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Time Value of Money

By June 22, 2016December 27th, 2021Briefs

Choose the right metric

Every energy efficiency champion faces a time when they need to put together a financial justification for a project. Requirements for the business case differ based on the company’s financial sophistication [read: based on the number of MBAs employed]. For many, many companies, working up a 10 year cash flow will do the job nicely. But, for organizations considering competing investment options, the value of money through time needs to be included.

Capital never rests

Money (capital) either gains or loses value over time. A day’s wages stuffed under a mattress in 1950 ($6) wouldn’t buy a movie ticket today (having lost real value). But those same wages invested and earning 4% interest over those 66 years would be worth $84 today. Despite involving math, the concept is pretty intuitive. If someone asked to borrow $10,000 and offered to pay back that $10,000 in a lump sum five years later, most people, before lending the money, would consider what other purposes that money may serve (for instance a home down payment, college tuition, or a new car). In doing that, the person is considering the opportunity cost of one option over the other.

Making the case

The energy champion for a technology company wants to install LED lighting in the office spaces. The project saves energy and will pay for itself in 5 years. The company CFO wants to take into account the cost of tying up the company’s money for 5 years while the project pays for itself. To do that, she uses a discount rate of 10%, which she chose because it reflects the company’s average cost of borrowing money from banks and investors. This lighting project costs $150,000 and returns $30,000 per year in energy savings. By using a Net Present Value calculation, the CFO is able to discount the dollar savings in the future to account for the opportunity cost of tying up that money. Then, by adding all of those future values together (including the negative ones, like the $150,000 spent in year one), she arrives at the LED project’s Net Present Value of $56,512 over the expected life of the project.. This represents the amount of money the company can reasonably expect to earn over the lifetime of the LED lamps.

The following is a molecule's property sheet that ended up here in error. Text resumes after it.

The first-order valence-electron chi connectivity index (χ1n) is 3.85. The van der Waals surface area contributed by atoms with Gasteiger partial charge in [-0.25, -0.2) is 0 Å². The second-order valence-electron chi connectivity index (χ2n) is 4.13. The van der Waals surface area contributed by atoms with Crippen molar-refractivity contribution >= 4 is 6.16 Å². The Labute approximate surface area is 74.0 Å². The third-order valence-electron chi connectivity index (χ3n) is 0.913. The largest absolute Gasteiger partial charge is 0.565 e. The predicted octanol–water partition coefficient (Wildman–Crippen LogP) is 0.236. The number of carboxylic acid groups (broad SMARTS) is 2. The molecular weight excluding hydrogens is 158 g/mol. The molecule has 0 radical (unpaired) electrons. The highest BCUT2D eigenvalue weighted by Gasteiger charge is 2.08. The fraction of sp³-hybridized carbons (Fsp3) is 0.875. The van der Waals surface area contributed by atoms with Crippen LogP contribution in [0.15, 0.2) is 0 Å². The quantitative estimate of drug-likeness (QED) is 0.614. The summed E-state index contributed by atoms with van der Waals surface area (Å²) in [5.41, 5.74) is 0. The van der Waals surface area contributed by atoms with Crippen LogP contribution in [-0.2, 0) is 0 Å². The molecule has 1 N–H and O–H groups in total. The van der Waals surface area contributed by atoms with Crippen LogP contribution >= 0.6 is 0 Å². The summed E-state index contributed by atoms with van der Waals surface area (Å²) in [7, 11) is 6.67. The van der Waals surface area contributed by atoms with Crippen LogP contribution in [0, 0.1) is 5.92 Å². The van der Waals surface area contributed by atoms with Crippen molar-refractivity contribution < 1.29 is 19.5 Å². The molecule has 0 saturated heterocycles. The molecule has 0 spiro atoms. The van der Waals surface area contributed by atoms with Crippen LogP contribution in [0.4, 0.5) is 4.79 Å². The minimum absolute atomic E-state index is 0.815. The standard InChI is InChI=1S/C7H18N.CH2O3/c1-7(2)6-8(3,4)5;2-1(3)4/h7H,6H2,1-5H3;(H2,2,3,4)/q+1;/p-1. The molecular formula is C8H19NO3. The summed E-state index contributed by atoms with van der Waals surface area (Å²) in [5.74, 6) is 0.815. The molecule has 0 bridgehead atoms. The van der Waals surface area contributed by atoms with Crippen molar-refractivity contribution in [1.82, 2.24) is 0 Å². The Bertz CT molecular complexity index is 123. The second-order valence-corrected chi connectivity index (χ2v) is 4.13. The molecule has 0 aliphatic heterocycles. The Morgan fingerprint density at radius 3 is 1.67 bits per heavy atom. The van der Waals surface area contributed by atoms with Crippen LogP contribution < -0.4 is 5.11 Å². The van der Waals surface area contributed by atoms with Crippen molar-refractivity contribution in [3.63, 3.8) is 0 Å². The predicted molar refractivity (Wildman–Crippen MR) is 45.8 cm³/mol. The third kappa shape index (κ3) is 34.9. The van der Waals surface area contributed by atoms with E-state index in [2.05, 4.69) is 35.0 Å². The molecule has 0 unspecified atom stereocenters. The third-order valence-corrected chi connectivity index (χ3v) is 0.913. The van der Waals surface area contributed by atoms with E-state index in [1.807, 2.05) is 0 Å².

Get to know the decision maker

Accounting for the future value of money can help lend credibility and confidence to the investment consideration. It’s worth a second look for those energy champions that need a bit of sophistication to get their project cleared for capital.

Michaels Energy

Author Michaels Energy

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